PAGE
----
A World Cup Lesson

We have had World Cup fever in my house, especially when it comes to cheering on the US soccer team. My son and I have been watching the US games at a local movie theater with his soccer team. The theater has been packed for every game. It has been an amazing experience to watch the games on the big screen and feel the energy of the crowd while we cheer on our team.

My son and his teammates choose to sit in the very front row; front and center. You can literally see the dream beginning to unfold of one day representing their country in the World Cup.

At the last game, when USA played Belgium, something amazing happened. When the US team walked on to the pitch for the national anthem, one of the boys on my son’s soccer team stood up. Easily, he is the smallest boy on the team. From where I was sitting I could barely see his head above the people sitting around him. He stood with his hand over his heart. What happened next brought tears to my eyes.

The boy sitting next to him stood up and put his hand over his heart and slung his arm over the boy’s shoulders. Then my son stood up and walked to the other side of the boy and wrapped his arm around his shoulders. Soon, the whole team was standing side by side, with arms over shoulders and hands over hearts.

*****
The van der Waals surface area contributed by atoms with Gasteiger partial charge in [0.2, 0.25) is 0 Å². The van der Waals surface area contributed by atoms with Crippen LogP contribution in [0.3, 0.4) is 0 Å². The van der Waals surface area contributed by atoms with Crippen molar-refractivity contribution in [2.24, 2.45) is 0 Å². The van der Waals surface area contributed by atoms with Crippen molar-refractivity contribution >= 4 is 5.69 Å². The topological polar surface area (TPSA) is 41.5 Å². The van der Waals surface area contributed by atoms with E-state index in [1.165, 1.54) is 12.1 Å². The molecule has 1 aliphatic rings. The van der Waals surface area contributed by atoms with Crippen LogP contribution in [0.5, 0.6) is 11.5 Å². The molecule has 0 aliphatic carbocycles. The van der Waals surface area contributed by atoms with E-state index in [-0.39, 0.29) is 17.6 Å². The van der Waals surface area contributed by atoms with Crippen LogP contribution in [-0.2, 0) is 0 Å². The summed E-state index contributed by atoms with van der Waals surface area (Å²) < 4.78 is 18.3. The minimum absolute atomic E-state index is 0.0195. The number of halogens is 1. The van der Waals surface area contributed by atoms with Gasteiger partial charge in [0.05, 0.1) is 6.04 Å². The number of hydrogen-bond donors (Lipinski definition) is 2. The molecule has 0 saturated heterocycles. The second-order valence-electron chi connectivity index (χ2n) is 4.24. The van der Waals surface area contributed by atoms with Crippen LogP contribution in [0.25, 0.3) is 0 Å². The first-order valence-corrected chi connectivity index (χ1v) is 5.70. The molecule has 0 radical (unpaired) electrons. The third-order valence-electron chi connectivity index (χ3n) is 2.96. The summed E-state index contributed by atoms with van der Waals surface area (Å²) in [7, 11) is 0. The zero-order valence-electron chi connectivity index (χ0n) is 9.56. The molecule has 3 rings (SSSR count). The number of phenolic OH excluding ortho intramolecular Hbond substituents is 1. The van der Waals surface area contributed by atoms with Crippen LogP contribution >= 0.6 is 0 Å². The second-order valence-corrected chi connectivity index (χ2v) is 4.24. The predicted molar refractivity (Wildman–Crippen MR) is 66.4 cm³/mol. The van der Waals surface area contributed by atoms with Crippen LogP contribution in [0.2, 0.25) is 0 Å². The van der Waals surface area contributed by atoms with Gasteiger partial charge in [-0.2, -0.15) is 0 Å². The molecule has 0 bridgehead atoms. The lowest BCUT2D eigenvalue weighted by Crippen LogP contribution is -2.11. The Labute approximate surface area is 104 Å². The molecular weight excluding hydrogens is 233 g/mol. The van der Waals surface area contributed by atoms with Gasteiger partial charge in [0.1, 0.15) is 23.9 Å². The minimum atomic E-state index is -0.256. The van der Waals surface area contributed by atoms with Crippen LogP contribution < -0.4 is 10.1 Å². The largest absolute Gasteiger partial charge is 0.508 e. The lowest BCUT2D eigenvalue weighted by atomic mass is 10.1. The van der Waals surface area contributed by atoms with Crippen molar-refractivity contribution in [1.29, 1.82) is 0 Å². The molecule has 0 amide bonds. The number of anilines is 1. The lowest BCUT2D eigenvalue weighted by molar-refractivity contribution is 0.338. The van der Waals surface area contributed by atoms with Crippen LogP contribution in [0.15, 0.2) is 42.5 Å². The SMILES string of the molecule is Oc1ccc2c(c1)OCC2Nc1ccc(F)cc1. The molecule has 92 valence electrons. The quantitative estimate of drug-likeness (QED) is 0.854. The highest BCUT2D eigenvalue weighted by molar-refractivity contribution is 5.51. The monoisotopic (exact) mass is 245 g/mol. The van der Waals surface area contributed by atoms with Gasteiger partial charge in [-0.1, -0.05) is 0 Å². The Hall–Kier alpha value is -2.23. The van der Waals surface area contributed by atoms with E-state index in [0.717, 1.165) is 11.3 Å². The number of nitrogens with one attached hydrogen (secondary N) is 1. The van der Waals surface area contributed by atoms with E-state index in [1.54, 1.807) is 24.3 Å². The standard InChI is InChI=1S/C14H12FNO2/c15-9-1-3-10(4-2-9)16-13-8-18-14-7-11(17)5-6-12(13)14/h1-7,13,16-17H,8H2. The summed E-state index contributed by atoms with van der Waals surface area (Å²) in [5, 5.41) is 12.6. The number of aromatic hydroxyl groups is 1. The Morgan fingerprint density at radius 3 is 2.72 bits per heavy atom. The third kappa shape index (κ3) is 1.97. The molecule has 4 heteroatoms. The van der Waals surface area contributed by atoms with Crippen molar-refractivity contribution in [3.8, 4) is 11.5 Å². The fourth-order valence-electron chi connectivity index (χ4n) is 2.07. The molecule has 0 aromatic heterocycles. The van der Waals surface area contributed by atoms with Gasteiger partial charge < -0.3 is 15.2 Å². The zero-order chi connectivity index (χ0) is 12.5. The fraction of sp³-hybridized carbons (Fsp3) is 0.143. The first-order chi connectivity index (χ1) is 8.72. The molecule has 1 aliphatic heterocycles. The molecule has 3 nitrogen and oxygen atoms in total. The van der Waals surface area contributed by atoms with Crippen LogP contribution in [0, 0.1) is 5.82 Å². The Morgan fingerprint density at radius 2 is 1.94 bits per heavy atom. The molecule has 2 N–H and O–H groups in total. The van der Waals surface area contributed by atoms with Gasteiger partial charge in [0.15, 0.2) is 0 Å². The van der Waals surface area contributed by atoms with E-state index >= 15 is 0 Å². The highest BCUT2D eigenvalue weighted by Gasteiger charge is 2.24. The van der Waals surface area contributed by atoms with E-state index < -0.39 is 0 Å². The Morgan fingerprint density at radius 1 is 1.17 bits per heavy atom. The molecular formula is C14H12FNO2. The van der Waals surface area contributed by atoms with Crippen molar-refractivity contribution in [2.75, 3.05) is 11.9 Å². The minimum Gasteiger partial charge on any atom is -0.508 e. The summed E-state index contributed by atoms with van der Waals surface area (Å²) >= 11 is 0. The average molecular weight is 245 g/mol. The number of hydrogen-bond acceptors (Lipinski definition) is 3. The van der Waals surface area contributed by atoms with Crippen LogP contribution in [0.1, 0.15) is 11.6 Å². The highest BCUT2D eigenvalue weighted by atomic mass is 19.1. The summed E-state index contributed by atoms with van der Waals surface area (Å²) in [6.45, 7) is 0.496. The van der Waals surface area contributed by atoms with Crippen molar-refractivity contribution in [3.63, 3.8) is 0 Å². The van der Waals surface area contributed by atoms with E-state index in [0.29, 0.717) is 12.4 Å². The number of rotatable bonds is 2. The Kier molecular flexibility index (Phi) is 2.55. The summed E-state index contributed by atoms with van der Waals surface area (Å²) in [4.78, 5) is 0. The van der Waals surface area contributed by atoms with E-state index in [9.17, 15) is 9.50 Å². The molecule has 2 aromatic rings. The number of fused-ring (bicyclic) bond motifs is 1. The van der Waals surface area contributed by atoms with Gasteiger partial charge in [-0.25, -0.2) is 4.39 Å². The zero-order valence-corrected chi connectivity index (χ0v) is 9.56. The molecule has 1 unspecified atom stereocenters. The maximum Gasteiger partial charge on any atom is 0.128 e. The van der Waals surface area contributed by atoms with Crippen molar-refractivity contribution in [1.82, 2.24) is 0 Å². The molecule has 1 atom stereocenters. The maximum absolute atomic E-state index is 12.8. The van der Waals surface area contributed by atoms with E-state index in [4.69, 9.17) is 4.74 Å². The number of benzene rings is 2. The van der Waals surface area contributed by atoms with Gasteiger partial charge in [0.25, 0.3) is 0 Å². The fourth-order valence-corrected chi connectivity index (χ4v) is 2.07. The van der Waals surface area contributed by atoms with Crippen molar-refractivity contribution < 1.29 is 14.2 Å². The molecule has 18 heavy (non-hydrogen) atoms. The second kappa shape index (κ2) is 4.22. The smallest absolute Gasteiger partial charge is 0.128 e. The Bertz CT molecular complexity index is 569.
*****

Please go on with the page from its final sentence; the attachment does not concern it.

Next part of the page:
Because the boys were standing in the front row, everyone in the theater witnessed this show of national pride and teamsmanship. Here were these twelve year old boys standing up with the USA men’s team on the big screen in front of them, to sing the national anthem. What happened next was simply lovely. A man, sitting near the back of the theater, stood up. And the next thing I knew, the entire theater was standing with hands over their hearts singing the national anthem together as it should be sung… loud and proud.

I love that one boy had the courage to stand up in a theater full of strangers and teach us all a lesson in courage, bravery, and pride. At Professor Child, we believe in children teaching children. But what we have come to realize, is that children can teach children AND adults.

“USA. I believe!”

 

A World Cup Lesson

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